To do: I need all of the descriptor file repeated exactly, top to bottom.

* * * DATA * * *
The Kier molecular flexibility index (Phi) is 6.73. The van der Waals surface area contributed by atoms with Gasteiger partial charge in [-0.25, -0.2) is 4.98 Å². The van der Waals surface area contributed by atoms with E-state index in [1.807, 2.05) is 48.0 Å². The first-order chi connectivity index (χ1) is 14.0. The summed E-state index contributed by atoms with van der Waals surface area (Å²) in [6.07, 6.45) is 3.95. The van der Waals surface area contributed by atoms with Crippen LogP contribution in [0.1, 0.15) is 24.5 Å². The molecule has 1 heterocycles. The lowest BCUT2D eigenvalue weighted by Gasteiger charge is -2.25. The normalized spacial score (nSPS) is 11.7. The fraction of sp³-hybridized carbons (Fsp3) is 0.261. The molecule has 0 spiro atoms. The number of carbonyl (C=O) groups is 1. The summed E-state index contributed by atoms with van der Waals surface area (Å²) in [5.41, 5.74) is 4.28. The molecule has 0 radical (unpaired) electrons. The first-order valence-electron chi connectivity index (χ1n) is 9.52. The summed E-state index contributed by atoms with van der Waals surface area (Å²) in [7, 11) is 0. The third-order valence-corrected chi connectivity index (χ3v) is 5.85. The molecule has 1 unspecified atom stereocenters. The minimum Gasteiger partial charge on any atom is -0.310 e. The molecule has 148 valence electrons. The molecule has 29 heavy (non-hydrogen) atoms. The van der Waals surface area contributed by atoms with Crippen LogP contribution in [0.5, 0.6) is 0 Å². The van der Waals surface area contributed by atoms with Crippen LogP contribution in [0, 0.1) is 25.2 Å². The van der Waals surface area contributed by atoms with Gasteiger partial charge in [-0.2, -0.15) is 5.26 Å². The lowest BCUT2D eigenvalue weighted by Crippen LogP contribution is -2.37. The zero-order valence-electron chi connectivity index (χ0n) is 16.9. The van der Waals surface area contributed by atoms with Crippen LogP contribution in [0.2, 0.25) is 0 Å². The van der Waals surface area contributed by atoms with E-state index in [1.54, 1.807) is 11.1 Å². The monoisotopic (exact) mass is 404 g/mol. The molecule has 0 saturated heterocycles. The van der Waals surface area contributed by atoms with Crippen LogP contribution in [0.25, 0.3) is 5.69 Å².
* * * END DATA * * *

The Kier molecular flexibility index (Phi) is 6.73. The van der Waals surface area contributed by atoms with Gasteiger partial charge in [-0.25, -0.2) is 4.98 Å². The van der Waals surface area contributed by atoms with E-state index in [1.807, 2.05) is 48.0 Å². The first-order chi connectivity index (χ1) is 14.0. The summed E-state index contributed by atoms with van der Waals surface area (Å²) in [6.07, 6.45) is 3.95. The van der Waals surface area contributed by atoms with Crippen LogP contribution in [0.1, 0.15) is 24.5 Å². The molecule has 1 heterocycles. The lowest BCUT2D eigenvalue weighted by Gasteiger charge is -2.25. The normalized spacial score (nSPS) is 11.7. The fraction of sp³-hybridized carbons (Fsp3) is 0.261. The molecule has 0 spiro atoms. The number of carbonyl (C=O) groups is 1. The summed E-state index contributed by atoms with van der Waals surface area (Å²) in [5.41, 5.74) is 4.28. The molecule has 0 radical (unpaired) electrons. The first-order valence-electron chi connectivity index (χ1n) is 9.52. The summed E-state index contributed by atoms with van der Waals surface area (Å²) in [7, 11) is 0. The third-order valence-corrected chi connectivity index (χ3v) is 5.85. The molecule has 1 unspecified atom stereocenters. The minimum Gasteiger partial charge on any atom is -0.310 e. The molecule has 148 valence electrons. The molecule has 29 heavy (non-hydrogen) atoms. The van der Waals surface area contributed by atoms with Crippen LogP contribution in [0.5, 0.6) is 0 Å². The van der Waals surface area contributed by atoms with Crippen LogP contribution in [0, 0.1) is 25.2 Å². The van der Waals surface area contributed by atoms with Gasteiger partial charge in [-0.2, -0.15) is 5.26 Å². The lowest BCUT2D eigenvalue weighted by Crippen LogP contribution is -2.37. The zero-order valence-electron chi connectivity index (χ0n) is 16.9. The van der Waals surface area contributed by atoms with Crippen LogP contribution in [0.2, 0.25) is 0 Å². The van der Waals surface area contributed by atoms with E-state index in [1.54, 1.807) is 11.1 Å². The monoisotopic (exact) mass is 404 g/mol. The molecule has 0 saturated heterocycles. The van der Waals surface area contributed by atoms with Crippen LogP contribution in [0.25, 0.3) is 5.69 Å².